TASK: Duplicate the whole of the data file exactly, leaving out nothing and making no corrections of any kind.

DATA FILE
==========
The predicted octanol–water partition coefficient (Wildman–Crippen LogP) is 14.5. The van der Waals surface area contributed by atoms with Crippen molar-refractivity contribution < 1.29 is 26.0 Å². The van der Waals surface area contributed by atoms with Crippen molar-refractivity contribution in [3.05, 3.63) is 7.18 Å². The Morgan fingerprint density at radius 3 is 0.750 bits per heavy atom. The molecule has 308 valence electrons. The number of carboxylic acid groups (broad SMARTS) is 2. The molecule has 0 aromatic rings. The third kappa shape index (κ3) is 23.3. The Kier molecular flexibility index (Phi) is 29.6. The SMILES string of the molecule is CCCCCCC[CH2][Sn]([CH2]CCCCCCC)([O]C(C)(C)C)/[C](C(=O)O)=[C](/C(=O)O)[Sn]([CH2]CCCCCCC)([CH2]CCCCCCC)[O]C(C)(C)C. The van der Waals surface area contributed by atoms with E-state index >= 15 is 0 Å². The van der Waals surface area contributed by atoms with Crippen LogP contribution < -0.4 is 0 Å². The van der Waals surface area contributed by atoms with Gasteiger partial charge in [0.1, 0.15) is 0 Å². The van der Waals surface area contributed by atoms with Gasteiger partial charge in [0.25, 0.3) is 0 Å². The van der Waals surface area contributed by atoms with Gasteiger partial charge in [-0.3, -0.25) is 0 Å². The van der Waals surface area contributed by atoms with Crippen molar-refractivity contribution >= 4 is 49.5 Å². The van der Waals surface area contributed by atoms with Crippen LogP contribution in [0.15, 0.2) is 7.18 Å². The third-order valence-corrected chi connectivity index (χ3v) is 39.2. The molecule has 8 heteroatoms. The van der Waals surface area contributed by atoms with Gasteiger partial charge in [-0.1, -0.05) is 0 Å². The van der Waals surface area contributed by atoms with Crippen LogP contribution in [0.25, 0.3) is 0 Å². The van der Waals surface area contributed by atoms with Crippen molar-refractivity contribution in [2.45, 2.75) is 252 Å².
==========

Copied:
The predicted octanol–water partition coefficient (Wildman–Crippen LogP) is 14.5. The van der Waals surface area contributed by atoms with Crippen molar-refractivity contribution < 1.29 is 26.0 Å². The van der Waals surface area contributed by atoms with Crippen molar-refractivity contribution in [3.05, 3.63) is 7.18 Å². The Morgan fingerprint density at radius 3 is 0.750 bits per heavy atom. The molecule has 308 valence electrons. The number of carboxylic acid groups (broad SMARTS) is 2. The molecule has 0 aromatic rings. The third kappa shape index (κ3) is 23.3. The Kier molecular flexibility index (Phi) is 29.6. The SMILES string of the molecule is CCCCCCC[CH2][Sn]([CH2]CCCCCCC)([O]C(C)(C)C)/[C](C(=O)O)=[C](/C(=O)O)[Sn]([CH2]CCCCCCC)([CH2]CCCCCCC)[O]C(C)(C)C. The van der Waals surface area contributed by atoms with E-state index >= 15 is 0 Å². The van der Waals surface area contributed by atoms with Crippen LogP contribution < -0.4 is 0 Å². The van der Waals surface area contributed by atoms with Gasteiger partial charge in [0.1, 0.15) is 0 Å². The van der Waals surface area contributed by atoms with Gasteiger partial charge in [0.25, 0.3) is 0 Å². The van der Waals surface area contributed by atoms with Gasteiger partial charge in [-0.3, -0.25) is 0 Å². The van der Waals surface area contributed by atoms with Crippen molar-refractivity contribution >= 4 is 49.5 Å². The van der Waals surface area contributed by atoms with Crippen LogP contribution in [0.15, 0.2) is 7.18 Å². The third-order valence-corrected chi connectivity index (χ3v) is 39.2. The molecule has 8 heteroatoms. The van der Waals surface area contributed by atoms with Gasteiger partial charge in [-0.1, -0.05) is 0 Å². The van der Waals surface area contributed by atoms with Crippen LogP contribution in [0.25, 0.3) is 0 Å². The van der Waals surface area contributed by atoms with Crippen molar-refractivity contribution in [2.45, 2.75) is 252 Å².